Strategies and Materials for Food Packaging Solutions

Forpak specializes in designing and building innovative food solutions that support global food safety and quality. Our equipment promotes sanitary processing and worker safety in the packaging and distribution of products for the baked goods, pizza, and meat industries. Packaging designs provide systems to original equipment manufacturers (OEMs) and other customers for industrial food processing and packing, including automated laning, transfer, stacking, conveying, sorting, reject systems, and more. Our engineers have also worked with several customers to design equipment that combines multiple operations into a customized, seamless machine. Our equipment is designed to be easily integrated into existing automated systems or new production lines, and our preventative maintenance program offers reliable services and client benefits to reduce downtime and minimize operational stress. For any unique food packaging solutions, Forpak has the engineering expertise and maintenance systems to get the job done.

Food Processing

In the food processing industry, hundreds of hygienic packing materials have been developed over time. Today, countless polymer, paper, cardboard, foil, glass, metal, ceramic, and even biodegradable materials are manufactured specifically for food-safe packaging. We design our equipment to work with multiple kinds of food packaging solutions, including the following.


Boxes are one of the most commonly used systems in food packing, and consequently, they come in a wide variety. They are made from paperboard, including solid bleached sulfate (SBS) and coated unbleached kraft (CUK) paperboard; corrugated cardboards with varying level of fluting and wall thickness; plastics that can be recycled or reused; and rigid boxes. While typically made from paper or cardboard materials, rigid boxes are condensed to be about two to four times thicker than any corrugated or paperboard containers. Most food products do not require rigid box packaging, but select high-end goods or very fragile foods do use these systems.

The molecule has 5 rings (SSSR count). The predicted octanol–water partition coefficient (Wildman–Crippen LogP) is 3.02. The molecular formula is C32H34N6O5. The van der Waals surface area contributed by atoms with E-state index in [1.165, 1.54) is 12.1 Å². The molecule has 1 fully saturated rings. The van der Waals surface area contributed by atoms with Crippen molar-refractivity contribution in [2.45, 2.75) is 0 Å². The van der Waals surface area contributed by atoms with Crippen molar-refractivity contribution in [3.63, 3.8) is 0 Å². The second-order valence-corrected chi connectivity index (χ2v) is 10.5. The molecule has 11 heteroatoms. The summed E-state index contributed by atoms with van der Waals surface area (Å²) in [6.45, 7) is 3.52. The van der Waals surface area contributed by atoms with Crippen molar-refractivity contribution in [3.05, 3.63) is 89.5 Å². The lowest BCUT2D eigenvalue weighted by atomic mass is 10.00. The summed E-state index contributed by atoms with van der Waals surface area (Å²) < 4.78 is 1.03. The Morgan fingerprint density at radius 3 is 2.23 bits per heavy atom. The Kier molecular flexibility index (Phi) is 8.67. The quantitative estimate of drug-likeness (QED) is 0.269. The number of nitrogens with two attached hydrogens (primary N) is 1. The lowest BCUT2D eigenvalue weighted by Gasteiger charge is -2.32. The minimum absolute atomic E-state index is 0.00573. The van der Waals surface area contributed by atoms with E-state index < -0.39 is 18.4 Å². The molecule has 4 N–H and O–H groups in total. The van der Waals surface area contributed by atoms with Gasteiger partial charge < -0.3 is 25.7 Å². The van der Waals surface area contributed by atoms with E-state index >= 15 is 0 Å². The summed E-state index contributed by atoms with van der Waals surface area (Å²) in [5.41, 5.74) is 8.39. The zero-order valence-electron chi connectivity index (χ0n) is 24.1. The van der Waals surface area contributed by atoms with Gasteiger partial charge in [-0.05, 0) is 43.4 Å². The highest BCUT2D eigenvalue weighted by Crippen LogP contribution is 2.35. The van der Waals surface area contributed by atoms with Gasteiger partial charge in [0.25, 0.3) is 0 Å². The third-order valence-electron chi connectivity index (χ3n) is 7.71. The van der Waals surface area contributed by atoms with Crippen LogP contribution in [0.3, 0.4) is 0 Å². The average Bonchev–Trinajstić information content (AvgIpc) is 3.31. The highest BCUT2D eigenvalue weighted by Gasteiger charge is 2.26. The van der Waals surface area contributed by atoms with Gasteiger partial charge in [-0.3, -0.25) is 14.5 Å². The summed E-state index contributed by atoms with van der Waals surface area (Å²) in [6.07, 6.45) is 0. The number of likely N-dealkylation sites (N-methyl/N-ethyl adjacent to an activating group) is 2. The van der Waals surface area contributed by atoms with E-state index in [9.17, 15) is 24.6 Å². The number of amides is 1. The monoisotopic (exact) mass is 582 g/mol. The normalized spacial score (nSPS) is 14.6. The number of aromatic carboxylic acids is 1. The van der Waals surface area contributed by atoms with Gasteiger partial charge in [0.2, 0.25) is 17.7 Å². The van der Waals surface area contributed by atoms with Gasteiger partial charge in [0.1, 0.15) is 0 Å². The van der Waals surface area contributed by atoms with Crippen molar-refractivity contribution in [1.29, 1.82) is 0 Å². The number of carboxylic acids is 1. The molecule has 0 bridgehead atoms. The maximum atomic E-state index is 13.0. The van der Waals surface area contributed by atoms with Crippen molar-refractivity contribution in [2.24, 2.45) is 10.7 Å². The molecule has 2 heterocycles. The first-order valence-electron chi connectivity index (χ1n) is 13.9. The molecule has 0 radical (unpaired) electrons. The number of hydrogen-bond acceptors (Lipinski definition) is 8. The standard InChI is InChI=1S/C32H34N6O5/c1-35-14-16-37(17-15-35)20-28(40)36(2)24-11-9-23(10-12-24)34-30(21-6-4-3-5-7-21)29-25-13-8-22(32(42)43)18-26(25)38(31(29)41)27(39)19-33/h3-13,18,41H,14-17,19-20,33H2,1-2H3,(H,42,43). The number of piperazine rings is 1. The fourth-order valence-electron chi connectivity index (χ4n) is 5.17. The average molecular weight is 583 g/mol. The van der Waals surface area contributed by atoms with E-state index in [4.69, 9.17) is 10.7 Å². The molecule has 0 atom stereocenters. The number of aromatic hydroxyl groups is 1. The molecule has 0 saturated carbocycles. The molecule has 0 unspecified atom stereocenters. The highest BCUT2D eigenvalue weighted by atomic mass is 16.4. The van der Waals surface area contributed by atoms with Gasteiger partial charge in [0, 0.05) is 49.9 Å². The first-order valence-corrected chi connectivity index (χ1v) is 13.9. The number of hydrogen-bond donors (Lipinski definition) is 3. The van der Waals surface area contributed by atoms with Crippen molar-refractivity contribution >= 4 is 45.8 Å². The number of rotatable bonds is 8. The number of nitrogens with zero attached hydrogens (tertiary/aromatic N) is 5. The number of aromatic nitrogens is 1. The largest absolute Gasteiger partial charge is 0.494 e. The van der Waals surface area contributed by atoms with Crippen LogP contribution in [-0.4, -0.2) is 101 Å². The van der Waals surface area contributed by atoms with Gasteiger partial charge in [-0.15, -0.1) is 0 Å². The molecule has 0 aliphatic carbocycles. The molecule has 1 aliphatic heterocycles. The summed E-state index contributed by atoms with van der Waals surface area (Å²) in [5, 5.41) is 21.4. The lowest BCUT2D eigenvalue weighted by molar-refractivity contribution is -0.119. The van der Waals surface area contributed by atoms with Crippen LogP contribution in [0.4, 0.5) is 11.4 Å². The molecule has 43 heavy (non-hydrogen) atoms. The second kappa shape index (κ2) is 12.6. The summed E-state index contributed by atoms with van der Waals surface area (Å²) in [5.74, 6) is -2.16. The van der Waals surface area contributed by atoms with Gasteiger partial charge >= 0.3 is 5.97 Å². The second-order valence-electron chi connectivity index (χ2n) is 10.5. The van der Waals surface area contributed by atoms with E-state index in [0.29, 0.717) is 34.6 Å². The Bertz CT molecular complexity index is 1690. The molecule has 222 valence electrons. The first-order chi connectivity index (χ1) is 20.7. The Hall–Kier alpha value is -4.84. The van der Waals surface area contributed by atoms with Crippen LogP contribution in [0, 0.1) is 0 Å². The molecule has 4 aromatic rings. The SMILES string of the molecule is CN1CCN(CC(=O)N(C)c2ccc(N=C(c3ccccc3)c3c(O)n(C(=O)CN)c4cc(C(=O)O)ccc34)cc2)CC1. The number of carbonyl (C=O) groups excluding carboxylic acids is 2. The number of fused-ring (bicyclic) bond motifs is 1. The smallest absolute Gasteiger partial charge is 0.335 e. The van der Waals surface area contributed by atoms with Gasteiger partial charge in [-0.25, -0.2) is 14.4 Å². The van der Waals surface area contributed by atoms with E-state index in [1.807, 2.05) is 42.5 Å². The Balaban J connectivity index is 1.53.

Most bags used to package food products are made from a thin, typically plastic or foil-sealed material. Plastic, or poly, bags are durable, light, and highly customizable. Bags can be fabricated with many different sizes, shapes, and printed designs while remaining cost-effective and often recyclable. Poly bags for packing food can also include security features such as tape attachments or holes for carrying and hanging. Foil-sealed bags are useful for maintaining flavor and protecting food from bacteria and UV light exposure. This keeps products from spoiling or losing nutrients.

Food Packaging Solutions

Other food packaging solutions include cans, cartons, pallets, trays, and wrappers, but boxes and bags are the most prevalent systems. To learn more about food packing systems and how we engineer our automated packaging and organizing equipment, contact Forpak at (612) 419-1948 or You can request more information online today or request a quote to get started with us today.

Part 1: Numerical Control Systems and the History of CNC Machining